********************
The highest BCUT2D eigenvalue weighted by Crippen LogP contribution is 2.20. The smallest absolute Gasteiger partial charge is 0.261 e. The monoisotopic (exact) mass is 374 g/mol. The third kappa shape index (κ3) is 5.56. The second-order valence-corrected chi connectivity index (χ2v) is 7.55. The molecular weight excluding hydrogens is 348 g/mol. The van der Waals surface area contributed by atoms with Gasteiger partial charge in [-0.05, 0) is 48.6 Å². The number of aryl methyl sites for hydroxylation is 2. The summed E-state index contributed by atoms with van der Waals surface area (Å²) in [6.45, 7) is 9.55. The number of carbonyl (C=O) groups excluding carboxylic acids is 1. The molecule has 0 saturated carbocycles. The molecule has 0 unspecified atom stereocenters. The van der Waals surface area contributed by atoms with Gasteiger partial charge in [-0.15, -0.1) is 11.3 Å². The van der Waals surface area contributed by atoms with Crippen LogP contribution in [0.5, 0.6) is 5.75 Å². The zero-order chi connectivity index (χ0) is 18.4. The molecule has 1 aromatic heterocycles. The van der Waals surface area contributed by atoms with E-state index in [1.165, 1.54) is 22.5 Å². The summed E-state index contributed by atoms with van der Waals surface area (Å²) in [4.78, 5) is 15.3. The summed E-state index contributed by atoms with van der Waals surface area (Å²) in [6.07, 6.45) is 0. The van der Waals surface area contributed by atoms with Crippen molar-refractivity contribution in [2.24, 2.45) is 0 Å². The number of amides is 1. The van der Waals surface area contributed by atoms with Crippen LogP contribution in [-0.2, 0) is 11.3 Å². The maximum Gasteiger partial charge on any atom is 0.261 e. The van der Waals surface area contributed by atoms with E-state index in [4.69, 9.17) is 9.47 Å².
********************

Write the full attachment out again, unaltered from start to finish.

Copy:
The highest BCUT2D eigenvalue weighted by Crippen LogP contribution is 2.20. The smallest absolute Gasteiger partial charge is 0.261 e. The monoisotopic (exact) mass is 374 g/mol. The third kappa shape index (κ3) is 5.56. The second-order valence-corrected chi connectivity index (χ2v) is 7.55. The molecular weight excluding hydrogens is 348 g/mol. The van der Waals surface area contributed by atoms with Gasteiger partial charge in [-0.05, 0) is 48.6 Å². The number of aryl methyl sites for hydroxylation is 2. The summed E-state index contributed by atoms with van der Waals surface area (Å²) in [6.45, 7) is 9.55. The number of carbonyl (C=O) groups excluding carboxylic acids is 1. The molecule has 0 saturated carbocycles. The molecule has 0 unspecified atom stereocenters. The van der Waals surface area contributed by atoms with Gasteiger partial charge in [-0.15, -0.1) is 11.3 Å². The van der Waals surface area contributed by atoms with Crippen LogP contribution in [0.5, 0.6) is 5.75 Å². The zero-order chi connectivity index (χ0) is 18.4. The molecule has 1 aromatic heterocycles. The van der Waals surface area contributed by atoms with E-state index in [1.165, 1.54) is 22.5 Å². The summed E-state index contributed by atoms with van der Waals surface area (Å²) in [4.78, 5) is 15.3. The summed E-state index contributed by atoms with van der Waals surface area (Å²) in [6.07, 6.45) is 0. The van der Waals surface area contributed by atoms with Crippen molar-refractivity contribution in [2.24, 2.45) is 0 Å². The number of amides is 1. The van der Waals surface area contributed by atoms with Crippen LogP contribution in [-0.2, 0) is 11.3 Å². The maximum Gasteiger partial charge on any atom is 0.261 e. The van der Waals surface area contributed by atoms with E-state index in [4.69, 9.17) is 9.47 Å².